Ethanol Organizations Applaud Japan Policy Shift To Allow Use Of U.S. Ethanol

Ethanol and trade groups are applauding the news that Japan will allow imports of a gasoline additive made from U.S. corn-based ethanol. The change comes as part of  Japan’s update of its existing sustainability policy, approved in 2010, in which only sugarcane-based ethanol was eligible for import and which only allowed sugarcane-based ethanol for the production of ETBE, an oxygenate for gasoline. U.S. Grains Council President and CEO Tom Sleight says the decision shows “continued improvements in carbon intensity reductions are critical to gain and maintain market access for U.S. ethanol.” The new policy calls for an increase in the carbon intensity reduction requirements of ethanol used as a feedstock to make ETBE meet a 55 percent reduction, up from 50 percent, and recognizes corn-based, U.S.-produced ethanol’s ability to meet that goal, even with the higher greenhouse gas reduction standard. Japan will now allow U.S. ethanol to meet up to 44 percent of a total estimated demand of 217 million gallons of ethanol used to make ETBE, or potentially 95.5 million gallons of U.S.-produced ethanol annually

National Sorghum Producers Disappointed in China Antidumping Determination

National Sorghum Producers expressed the organization is “deeply disappointed” in the preliminary antidumping determination issued by China’s Ministry of Commerce. China slapped a 179 percent tariff on U.S. sorghum imports. China is the largest buyer of U.S. sorghum products, purchasing more than $900 million worth last year. National Sorghum Producers released a statement Tuesday, saying U.S. sorghum producers and exporters have not caused any injury to China’s sorghum industry. NSP says it has submitted “several thousand pages of data demonstrating conclusively that U.S. sorghum is neither dumped nor causing any injury to China.” The organization says the decision in China reflects a broader trade fight in which U.S. sorghum farmers are the victim, not the cause. Further, NSP says the organization is “evaluating all legal options moving forward.”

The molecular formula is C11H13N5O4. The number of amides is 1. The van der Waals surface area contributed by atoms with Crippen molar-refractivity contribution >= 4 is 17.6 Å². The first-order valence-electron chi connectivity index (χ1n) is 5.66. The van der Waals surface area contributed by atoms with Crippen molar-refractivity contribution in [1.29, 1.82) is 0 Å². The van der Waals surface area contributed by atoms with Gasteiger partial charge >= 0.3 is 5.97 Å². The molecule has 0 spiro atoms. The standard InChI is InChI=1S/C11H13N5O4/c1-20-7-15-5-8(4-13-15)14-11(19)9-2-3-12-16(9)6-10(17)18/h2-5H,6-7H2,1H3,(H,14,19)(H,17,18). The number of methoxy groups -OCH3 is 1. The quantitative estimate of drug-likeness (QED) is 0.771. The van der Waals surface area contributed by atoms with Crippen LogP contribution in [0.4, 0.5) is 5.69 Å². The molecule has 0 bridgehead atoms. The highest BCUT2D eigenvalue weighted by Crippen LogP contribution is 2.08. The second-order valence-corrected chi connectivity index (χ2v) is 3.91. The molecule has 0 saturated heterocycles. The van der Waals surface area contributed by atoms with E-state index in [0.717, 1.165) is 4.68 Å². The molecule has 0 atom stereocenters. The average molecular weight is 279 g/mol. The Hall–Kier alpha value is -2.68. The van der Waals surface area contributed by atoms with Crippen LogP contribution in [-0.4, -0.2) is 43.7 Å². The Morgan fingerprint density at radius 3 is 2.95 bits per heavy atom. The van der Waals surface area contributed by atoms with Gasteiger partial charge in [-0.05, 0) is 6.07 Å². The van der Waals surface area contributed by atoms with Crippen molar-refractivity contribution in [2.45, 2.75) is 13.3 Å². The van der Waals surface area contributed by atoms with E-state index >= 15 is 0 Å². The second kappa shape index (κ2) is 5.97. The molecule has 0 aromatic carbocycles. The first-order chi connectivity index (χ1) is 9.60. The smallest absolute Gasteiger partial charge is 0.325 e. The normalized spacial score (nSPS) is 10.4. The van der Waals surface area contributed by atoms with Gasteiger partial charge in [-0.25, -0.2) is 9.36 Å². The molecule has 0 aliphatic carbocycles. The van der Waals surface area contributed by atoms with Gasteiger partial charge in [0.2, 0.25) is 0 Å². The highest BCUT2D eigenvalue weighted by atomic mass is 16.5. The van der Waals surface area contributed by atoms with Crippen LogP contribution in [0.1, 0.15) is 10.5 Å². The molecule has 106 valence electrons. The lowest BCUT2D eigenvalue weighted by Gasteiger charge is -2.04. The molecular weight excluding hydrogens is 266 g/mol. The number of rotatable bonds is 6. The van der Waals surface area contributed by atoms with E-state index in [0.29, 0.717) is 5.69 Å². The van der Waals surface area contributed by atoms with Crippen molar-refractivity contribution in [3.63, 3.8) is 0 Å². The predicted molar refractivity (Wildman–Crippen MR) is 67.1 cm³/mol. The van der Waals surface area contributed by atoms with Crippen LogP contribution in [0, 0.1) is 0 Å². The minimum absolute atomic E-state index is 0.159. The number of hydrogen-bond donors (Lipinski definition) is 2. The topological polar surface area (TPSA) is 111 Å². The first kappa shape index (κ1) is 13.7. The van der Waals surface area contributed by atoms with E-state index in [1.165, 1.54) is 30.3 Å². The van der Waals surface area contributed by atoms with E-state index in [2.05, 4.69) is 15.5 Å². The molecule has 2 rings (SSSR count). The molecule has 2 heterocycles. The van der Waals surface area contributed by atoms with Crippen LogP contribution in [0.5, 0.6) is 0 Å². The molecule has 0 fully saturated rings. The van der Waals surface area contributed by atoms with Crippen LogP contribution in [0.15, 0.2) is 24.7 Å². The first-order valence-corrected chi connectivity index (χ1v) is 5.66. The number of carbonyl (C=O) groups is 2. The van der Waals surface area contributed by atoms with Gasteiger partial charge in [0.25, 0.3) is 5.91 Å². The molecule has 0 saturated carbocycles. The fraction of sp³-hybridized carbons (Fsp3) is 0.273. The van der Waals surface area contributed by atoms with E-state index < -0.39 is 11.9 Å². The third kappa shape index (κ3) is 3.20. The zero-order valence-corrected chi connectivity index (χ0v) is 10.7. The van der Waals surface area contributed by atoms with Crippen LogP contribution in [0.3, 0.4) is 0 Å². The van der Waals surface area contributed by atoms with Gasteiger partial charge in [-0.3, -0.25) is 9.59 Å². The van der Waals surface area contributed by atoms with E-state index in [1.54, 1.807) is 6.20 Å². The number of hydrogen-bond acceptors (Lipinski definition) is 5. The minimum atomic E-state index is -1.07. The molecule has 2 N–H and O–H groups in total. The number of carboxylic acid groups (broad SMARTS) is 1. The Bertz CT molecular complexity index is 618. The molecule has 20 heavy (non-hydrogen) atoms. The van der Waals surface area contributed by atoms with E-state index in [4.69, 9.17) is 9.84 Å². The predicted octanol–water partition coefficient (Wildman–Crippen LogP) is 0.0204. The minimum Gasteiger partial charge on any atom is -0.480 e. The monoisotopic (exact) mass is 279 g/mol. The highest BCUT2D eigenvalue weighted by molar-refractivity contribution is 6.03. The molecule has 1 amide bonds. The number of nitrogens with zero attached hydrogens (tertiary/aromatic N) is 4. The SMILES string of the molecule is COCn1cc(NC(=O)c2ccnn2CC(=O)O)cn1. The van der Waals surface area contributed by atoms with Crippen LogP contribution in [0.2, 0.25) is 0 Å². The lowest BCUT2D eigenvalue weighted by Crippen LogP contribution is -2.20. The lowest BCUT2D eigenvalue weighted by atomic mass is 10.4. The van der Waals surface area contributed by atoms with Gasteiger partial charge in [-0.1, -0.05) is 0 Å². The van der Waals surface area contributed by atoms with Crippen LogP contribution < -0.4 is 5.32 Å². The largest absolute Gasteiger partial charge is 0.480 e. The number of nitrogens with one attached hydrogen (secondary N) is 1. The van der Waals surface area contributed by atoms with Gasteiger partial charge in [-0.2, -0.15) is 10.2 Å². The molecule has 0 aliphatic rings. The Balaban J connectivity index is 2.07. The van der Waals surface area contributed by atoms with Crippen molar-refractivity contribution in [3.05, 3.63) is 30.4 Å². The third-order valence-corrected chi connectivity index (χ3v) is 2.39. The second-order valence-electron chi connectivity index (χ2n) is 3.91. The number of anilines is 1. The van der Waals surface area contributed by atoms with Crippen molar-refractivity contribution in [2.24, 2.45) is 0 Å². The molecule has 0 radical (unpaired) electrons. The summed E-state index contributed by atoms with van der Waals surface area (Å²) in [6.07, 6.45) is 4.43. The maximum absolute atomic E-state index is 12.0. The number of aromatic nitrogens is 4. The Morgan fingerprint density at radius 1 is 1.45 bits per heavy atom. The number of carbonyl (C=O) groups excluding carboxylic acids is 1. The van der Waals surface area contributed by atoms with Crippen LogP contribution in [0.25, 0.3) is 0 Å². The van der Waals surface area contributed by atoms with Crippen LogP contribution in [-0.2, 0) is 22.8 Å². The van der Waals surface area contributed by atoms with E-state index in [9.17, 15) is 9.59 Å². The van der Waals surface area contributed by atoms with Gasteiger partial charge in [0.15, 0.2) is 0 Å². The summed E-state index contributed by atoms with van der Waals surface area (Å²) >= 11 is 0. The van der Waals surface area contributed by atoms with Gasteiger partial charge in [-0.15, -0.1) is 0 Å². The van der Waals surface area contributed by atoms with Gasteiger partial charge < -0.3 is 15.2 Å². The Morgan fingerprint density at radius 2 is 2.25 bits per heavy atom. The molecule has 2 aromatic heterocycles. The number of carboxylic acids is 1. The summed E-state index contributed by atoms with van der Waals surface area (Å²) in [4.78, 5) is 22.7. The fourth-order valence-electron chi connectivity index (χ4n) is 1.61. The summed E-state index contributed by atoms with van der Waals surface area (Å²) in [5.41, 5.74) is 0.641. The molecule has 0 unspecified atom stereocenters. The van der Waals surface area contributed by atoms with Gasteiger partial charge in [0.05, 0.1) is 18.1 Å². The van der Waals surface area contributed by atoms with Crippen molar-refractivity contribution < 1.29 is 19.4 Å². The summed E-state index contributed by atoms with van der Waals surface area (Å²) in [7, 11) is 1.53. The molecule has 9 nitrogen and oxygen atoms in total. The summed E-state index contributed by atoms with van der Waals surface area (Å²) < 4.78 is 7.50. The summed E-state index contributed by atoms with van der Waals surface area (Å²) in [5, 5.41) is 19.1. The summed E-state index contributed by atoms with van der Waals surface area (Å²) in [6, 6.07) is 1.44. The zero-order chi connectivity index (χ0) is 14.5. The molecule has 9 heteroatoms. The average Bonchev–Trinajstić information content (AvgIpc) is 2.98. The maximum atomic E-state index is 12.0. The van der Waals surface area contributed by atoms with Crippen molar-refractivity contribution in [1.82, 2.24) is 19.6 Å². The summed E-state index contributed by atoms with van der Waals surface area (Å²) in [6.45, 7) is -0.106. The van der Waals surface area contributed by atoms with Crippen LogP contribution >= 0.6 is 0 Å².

Farm Groups Show Unity in Addressing Opioids

The presidents of the nation’s two largest general farm organizations Tuesday visited the “Prescribed to Death” opioid memorial in Washington, D.C., in a show of unity to address the national opioid epidemic that is disproportionately affecting farming communities. American Farm Bureau Federation President Zippy Duvall and National Farmers Union President Roger Johnson joined Anne Hazlett, Assistant to the Secretary for Rural Development at the U.S. Department of Agriculture. The three toured the exhibit, which memorializes the 22,000 people who died from a prescription opioid overdose in 2015. AFBF President Zippy Duvall says of the opioid epidemic, “we all need to talk about this problem to get help for those we care about.” NFU President Roger Johnson stated farming communities can overcome the epidemic if “local communities and local governments make it a priority. ”A survey by the two organizations in late 2017 found that just under half of rural Americans say they have been directly impacted by opioid abuse, while 74 percent of farmers and farmworkers say they have.

SOURCE: NAFB News Service